KHN Morning Briefing

Summaries of health policy coverage from major news organizations

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Viewpoints: Mixed Opinions On The GOP Repeal Vote; The Value Of A Chief Health Officer

A selection of opinions on health care from around the country.

The Fiscal Times: How Obamacare Sideswiped The GOP And Opened The Door To Trump
Speaker of the House Paul Ryan promised last month that passing a repeal of the Affordable Care Act would be his top priority in 2016. For those who have watched the political machinations surrounding Obamacare for the past seven years, that sounds like déjà vu. The House of Representatives has passed dozens of bills repealing Obamacare ever since Republicans took control of the lower chamber five years ago. ... Of course, President Obama will veto the bill, which also bans funding for Planned Parenthood. It has no chance of becoming law at this point. So what’s the point? Why is this such a priority for the GOP? On one level, as a show of defiance, it serves Paul Ryan’s interest as Speaker. More broadly, it demonstrates a belated effort by the Republican Party to deliver on its promises – but this effort might be too little, and too late. (Edward Morrissey, 1/7)

The Washington Post: A Checkup For Obamacare Reveals A Positive Prognosis
After 62 House votes to repeal Obamacare, Congress finally passed a bill it could send to President Obama’s desk. That won’t change anything, of course, given Obama’s inevitable veto. Since it looks like we won’t be getting rid of Obamacare anytime soon, maybe it’s worth assessing how well the law is doing nearly six years after its passage. It’s time for an Obamacare checkup. Despite much doom and gloom portended for years by the law’s opponents, Obamacare looks surprisingly . . . healthy. (Rampell, 1/7)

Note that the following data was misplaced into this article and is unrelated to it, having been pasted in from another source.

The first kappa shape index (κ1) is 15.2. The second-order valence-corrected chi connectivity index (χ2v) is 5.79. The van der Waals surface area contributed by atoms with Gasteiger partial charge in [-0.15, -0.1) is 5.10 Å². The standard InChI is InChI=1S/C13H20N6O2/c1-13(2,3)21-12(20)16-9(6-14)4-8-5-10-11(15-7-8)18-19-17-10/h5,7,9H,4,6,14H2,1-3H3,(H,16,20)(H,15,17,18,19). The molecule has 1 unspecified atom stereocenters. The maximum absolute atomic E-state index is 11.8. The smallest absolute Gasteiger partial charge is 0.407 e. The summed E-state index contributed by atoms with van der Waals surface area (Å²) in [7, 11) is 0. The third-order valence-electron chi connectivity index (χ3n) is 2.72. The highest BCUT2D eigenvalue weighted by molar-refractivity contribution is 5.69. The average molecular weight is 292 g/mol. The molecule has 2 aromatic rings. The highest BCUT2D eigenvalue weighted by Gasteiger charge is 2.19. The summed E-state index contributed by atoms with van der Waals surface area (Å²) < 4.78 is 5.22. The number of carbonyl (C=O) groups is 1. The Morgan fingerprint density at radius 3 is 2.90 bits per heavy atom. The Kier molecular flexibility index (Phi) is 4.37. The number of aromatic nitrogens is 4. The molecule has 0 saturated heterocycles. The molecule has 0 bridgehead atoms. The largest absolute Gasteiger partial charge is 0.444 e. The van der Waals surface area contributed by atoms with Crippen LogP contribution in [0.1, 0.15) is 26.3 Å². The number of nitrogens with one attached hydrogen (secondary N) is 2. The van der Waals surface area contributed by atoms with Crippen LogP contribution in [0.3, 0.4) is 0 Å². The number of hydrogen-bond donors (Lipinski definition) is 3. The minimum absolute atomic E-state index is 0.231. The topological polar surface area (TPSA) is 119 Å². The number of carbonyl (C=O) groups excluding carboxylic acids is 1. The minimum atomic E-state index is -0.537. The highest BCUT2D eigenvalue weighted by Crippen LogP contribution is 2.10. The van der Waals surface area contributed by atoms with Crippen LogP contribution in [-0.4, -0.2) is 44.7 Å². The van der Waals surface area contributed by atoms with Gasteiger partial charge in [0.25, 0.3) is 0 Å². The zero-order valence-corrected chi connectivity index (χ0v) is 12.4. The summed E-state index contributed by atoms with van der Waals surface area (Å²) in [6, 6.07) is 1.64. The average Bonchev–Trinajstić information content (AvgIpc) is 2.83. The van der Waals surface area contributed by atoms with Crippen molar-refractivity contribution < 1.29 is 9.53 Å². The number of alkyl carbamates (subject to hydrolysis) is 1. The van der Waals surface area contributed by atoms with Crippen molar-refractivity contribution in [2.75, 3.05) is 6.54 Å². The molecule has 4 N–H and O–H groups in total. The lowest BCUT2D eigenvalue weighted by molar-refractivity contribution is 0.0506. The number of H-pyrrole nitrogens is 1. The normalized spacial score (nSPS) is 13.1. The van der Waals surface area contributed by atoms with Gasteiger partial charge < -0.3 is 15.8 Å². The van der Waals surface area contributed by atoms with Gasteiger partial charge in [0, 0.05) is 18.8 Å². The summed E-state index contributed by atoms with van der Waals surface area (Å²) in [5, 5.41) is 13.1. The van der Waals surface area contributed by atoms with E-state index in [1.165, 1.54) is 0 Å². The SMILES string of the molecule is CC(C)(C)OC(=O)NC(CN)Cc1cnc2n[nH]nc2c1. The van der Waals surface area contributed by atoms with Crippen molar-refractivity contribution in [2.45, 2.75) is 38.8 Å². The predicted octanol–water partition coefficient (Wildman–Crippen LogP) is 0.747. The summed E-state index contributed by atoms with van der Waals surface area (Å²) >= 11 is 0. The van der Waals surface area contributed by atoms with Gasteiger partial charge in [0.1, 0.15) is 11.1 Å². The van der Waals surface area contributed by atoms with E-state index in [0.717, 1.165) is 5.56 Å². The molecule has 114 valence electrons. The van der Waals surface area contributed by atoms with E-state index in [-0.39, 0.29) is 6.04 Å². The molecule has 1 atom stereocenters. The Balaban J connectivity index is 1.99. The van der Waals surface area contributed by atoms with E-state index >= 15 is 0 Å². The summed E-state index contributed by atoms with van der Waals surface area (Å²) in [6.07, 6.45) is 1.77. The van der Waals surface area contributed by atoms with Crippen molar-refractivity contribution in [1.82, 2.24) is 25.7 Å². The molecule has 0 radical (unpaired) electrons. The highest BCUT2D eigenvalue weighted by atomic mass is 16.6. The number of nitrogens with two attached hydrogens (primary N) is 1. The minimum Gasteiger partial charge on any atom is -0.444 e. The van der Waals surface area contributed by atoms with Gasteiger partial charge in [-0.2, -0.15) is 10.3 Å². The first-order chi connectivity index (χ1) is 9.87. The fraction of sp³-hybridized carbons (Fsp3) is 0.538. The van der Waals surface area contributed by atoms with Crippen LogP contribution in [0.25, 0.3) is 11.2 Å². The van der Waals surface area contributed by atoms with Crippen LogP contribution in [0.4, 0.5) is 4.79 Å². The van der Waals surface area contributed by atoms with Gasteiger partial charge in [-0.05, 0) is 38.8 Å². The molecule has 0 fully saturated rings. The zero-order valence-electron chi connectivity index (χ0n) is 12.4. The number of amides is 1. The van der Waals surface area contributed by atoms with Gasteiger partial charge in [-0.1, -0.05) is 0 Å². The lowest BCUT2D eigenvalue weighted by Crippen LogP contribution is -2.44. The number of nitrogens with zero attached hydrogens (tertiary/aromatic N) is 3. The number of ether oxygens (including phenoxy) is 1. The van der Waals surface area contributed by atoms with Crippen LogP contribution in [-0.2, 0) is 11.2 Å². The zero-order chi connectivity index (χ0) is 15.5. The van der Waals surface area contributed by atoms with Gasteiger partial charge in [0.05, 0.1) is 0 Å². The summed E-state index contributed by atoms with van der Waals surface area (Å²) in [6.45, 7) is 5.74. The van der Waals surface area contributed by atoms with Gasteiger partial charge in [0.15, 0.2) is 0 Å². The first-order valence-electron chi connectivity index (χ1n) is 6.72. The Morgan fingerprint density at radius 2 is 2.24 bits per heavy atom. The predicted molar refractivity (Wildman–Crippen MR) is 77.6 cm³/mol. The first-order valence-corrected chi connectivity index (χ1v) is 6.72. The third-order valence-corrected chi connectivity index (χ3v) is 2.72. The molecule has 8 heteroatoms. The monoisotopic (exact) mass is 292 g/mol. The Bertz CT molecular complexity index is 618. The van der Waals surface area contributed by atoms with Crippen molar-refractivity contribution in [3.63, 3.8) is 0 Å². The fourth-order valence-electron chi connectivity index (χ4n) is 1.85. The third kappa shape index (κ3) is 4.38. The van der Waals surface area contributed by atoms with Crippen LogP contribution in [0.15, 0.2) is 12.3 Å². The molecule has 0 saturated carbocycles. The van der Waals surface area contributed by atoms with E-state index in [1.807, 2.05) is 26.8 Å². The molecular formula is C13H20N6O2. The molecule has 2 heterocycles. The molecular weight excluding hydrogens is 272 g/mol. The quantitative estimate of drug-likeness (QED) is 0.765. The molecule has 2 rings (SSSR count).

Bloomberg: Ryan's Latest Empty Vow To Repeal Obamacare
Let's recall a Jan. 20, 2011, column by Paul Ryan, then chairman of the Ways and Means Committee, and four other Republicans just after the first House vote to repeal Obamacare: "We will hold hearings in Washington and around the country. We will invite affected individuals and job creators to share their stories and solutions. We will look to the Constitution and common sense to guide legislation." ... Needless to say, five years later, none of it happened. (Jonathan Bernstein, 1/7)

Huffington Post: Does The Obamacare Repeal Vote Mean Anything? HuffPosters Debate
On Wednesday, the House passed a bill that would repeal most of the Affordable Care Act’s key provisions. It’s the same bill that the Senate passed in December, which means the measure now goes to the White House -- where its journey will end, because President Barack Obama has already promised to veto it. ... Does that make the whole exercise pointless? HuffPost’s Jeffrey Young thinks so. His colleague Jonathan Cohn isn’t so sure. (Jonathan Cohn and Jeffrey Young, 1/6)

The Wall Street Journal: Saving Corporate Cash By Hiring A Chief Health Officer
One of the greatest challenges corporations face today is ensuring the health and well-being of their employees. I have an uncomplicated solution for achieving this: appoint a chief health officer. Health and health-related spending are a big expense for all companies, and the numbers continue to climb. Fully 86% of employees today are above their normal weight or have a chronic condition, according to a Gallup survey a few years ago. They miss an estimated 450 million extra days of work a year compared with healthy workers, which a recent study by the Centers for Disease Control and Prevention says annually costs American businesses from $150 billion to a little more than $225 billion in lost productivity. (David B. Agus, 1/7)

JAMA: Dietary Guidelines For Americans
The US Departments of Health and Human Services (DHHS) and Agriculture (USDA) have released the eighth edition (2015-2020) of the Dietary Guidelines for Americans. The Dietary Guidelines are an important part of a complex and multifaceted solution to promoting health and preventing diet-related chronic diseases including cardiovascular disease, type 2 diabetes, some cancers, and obesity. ... Although many of the recommendations have remained relatively consistent over time, the Dietary Guidelines have evolved with scientific knowledge. For example, recent research has examined the relationship between overall eating patterns and health. Consequently, eating patterns are a main focus of the 2015-2020 Dietary Guidelines. (Karen B. DeSalvo, Richard Olson and Kellie O. Casavale, 1/7)

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